To ask your question, go to the bottom of this page and leave a reply to this blog.

There is a lot of confusing information on the web about heel pain, heel spurs and plantar fasciitis.  Much of this information is misleading and some of it is patently false.

We have tried to remedy this by providing a website with heel pain / plantar fasciitis  information based on evidence in the medical literature.

If, however, you cannot find the answer to your heel pain / plantar fasciitis question on our website, you may ask us questions about foot problems by replying to this blog.  We are not able to provide specific medical advice but will do our best to answer your general questions about foot health.  If you have any foot problems we recommend you see a podiatrist.  Please read our disclaimer here.

This blog entry is designed to give you a chance to ask any questions you might have about heel pain, heel spurs and plantar fascitiis.  Simply go to the bottom of this page and leave a reply to this blog to ask your question. We will answer questions via the blog a couple times per week.

We look forward to hearing from you,

Larry Huppin, DPM         Doug Hale, DPM

Dr. Larry Huppin
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Dr. Larry Huppin

Podiatrist specializing in biomechanics at Foot & Ankle Center of Washington
Lawrence Z.Huppin, DPM is an internationally recognized lecturer and teacher on orthotic therapy and biomechanics.In his Seattle private practice his focus in on treatment of mechanical problems such as heel pain, bunions, ball of foot pain, athletic injuries and children’s foot conditions.In addition he specializes in toenail problems including ingrown and fungal toenail conditions. He is always focused on helping patients avoid surgery if at all possible and keeping your medical costs as low as possible.
Dr. Larry Huppin
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29 thoughts on “Ask Us Your Heel Pain Questions

  1. After seeing a podiatrist a month ago I bought green orthotics and switched to a Turntec shoe with a firm heel and an arch that does not bend. Now I am stretching, then icing twenty minutes and massaging my heel, as well as taking ibuprophen regularly. Most days I am still getting heel pain by evening. Is there something else I need to be doing to get rid of this plantar fascitis? What could be causing my big toe on this foot to be hurting sometimes since I began this regimen?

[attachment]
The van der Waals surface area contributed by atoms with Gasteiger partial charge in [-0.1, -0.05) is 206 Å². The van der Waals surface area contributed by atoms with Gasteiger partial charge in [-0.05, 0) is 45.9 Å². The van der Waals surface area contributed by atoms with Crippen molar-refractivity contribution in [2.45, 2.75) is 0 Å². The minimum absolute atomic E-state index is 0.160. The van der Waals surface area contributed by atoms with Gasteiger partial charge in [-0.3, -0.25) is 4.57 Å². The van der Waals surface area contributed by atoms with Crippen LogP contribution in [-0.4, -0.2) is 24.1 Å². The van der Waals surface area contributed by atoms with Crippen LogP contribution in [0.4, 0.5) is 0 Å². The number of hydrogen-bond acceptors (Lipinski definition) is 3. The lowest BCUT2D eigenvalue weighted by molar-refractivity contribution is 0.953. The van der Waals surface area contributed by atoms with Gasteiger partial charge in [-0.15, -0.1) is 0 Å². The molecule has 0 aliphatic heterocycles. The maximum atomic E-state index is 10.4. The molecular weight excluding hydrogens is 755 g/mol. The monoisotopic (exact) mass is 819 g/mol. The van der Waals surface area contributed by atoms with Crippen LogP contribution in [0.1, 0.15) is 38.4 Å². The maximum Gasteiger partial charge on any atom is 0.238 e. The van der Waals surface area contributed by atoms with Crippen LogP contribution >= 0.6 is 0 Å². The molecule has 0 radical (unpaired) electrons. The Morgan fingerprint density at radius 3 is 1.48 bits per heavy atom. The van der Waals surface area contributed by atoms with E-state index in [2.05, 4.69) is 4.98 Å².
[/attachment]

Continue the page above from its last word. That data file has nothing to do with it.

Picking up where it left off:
1. We are not able to provide any individual medical advice in the blog, but can give you some general information.

      First, when we see patients in our clinic, we often start with very conservative and inexpensive treatment if there is evidence that that treatment helps most people. But if our patients do not have complete relief we would want to see them back in our office in a few weeks as there are many other treatments available. This page has extensive and detailed information on treatment of heel pain that should answer your questions.

      Check out this page for information on big toe pain.

  2. Hello…I have pain while walking on the posteromedial side of both feet and it is painful on palpation as well. I suspect plantarfasciitis, but is it possible I have a strain of flexor hallucis brevis? My ROM in the direction of extension of my big toes is extremely limited. Obviously I understand that you can’t diagnose without examining, but is this kind of strain likely and often confused with plantarfasciitis? I realize that orthotics are available for sleeping that will help with plantarfasciitis, but I don’t want to wear them if that’s not what’s happening. What shoes might be good for someone with this pain? Thanks for any help you can give.